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Daylighting Design in the PNW

For the past 4 years I have been documenting projects in the Puget Sound area and in Idaho where daylighting has been a major focus of the design effort for a forthcoming book with the UW Press. Entitled Daylighting Design in the Pacific Northwest, the book features high dynamic range images of daylit spaces, usually with no electric lights on. The book is a project developed with my co-author Kevin Van Den Wymelenberg and with the assistance of former and current UW graduate students Maximillian Foley, Carl Von Reuden, and Sean Kelly. It has been a great experience getting out to buildings, turning the electric lights out, and seeing how the daylight distribution in the spaces really works. Especially enlightening is talking to people who use the spaces on a daily basis and who have experience with the buildings throughout the year under many different sky conditions and learning about how they experience these spaces.

One of the primary challenges we have faced in documenting this work is in the visual representation of dynamic phenomena (changing skies over time). The current convention of architectural photography is often to capture scenes at twilight, the “magic hour,” with all electric lighting on, where visual contrast between indoor and outdoor light levels is low and drama is high. This can create compelling imagery, but runs contrary to our intentions. Our goal is to show interior spaces under the patterns of daylight present during more typical times in the use of the building.  We also used daylight as the primary, and usually the only source of light in our exposures.  In our photographs, the ambient electric lighting is off so that the reader might more clearly see the distribution of daylight created by the architecture itself.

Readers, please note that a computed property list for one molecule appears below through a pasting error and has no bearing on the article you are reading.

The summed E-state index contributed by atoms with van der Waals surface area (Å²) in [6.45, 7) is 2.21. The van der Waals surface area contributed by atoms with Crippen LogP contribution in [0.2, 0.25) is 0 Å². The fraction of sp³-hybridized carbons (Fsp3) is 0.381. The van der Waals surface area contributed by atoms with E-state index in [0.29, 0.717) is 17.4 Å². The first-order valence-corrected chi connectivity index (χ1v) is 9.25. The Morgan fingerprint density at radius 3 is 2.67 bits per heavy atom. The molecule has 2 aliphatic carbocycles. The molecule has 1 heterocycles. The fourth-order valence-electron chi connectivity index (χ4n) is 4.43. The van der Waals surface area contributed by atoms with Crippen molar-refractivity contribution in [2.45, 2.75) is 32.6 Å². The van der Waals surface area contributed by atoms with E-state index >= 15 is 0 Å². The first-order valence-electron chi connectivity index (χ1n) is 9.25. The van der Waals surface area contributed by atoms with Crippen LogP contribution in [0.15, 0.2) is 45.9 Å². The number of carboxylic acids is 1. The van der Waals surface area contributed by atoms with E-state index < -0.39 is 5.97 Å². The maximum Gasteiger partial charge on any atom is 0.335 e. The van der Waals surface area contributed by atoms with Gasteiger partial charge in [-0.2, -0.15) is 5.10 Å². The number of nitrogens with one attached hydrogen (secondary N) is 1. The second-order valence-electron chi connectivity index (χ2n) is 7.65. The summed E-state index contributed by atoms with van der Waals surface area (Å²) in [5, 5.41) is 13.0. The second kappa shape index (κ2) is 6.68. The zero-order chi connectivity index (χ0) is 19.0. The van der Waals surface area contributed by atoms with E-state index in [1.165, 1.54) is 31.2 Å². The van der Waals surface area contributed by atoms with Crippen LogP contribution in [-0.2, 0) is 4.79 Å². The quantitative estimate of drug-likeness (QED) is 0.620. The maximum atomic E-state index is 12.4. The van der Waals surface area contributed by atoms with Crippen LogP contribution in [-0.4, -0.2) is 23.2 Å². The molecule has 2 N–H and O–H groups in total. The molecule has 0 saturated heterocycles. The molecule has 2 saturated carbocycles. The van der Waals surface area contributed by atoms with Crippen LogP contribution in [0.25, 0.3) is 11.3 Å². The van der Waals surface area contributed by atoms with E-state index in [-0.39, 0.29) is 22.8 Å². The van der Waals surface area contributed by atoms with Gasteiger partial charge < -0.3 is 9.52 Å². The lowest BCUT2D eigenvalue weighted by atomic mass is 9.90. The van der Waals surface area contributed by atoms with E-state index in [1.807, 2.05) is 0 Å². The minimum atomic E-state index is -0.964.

EX3 Teen Center, Federal Way, WA; Architect: Weinstein AU; Photo: C. Meek/M. Foley

The book showcases daylighting design and research done by the UW Integrated Design Lab (IDL) in collaboration with some of the Northwest’s leading architectural design teams. In the book we strive to bridge the gap between the “monograph” culture of the design world and a traditional textbook which is intended to both inspire and instruct. The primary content consists of 14 exemplary projects covering a range of commercial, institutional, educational, and cultural facilities sited in the varied climate regions of the Pacific Northwest. The projects featured represent what we think are the best daylighting efforts in the current wave of sustainable design practice in the region. We tell the story of these projects through photographic images of interior spaces and design details, supported by narrative of the design intent, process, and the collaborative efforts of the design teams.

Christopher Meek is a Research Assistant Professor of Architecture at the University of Washington and registered architect in the State of Washington. He is among the core faculty of the Integrated Design Lab (IDL) at the University’s College of Built Environments.  In this role, he consults with design teams in the Pacific Northwest and nationally with a focus on building energy performance, daylighting, visual comfort, electric lighting, and climate responsive design. He conducts project-based research for numerous commercial and institutional building projects per year. Mr. Meek teaches graduate and undergraduate level courses on building design, daylighting, electric lighting, and perception at the University of Washington Department of Architecture.

 


Morse Center, Bellingham Technical College, Bellingham, WA; Architect: HKP Architects; Photo: C. Meek/C. Von Reuden

Yesler Community Center Gym, Seattle, WA; Architect: Mithun; Photo: C. Meek/K. Van Den Wymelenberg

Pierce County Environmental Services Building, University Place, WA; Architect: The Miller Hull Partnership; Photo: C. Meek/K. Van Den Wymelenberg

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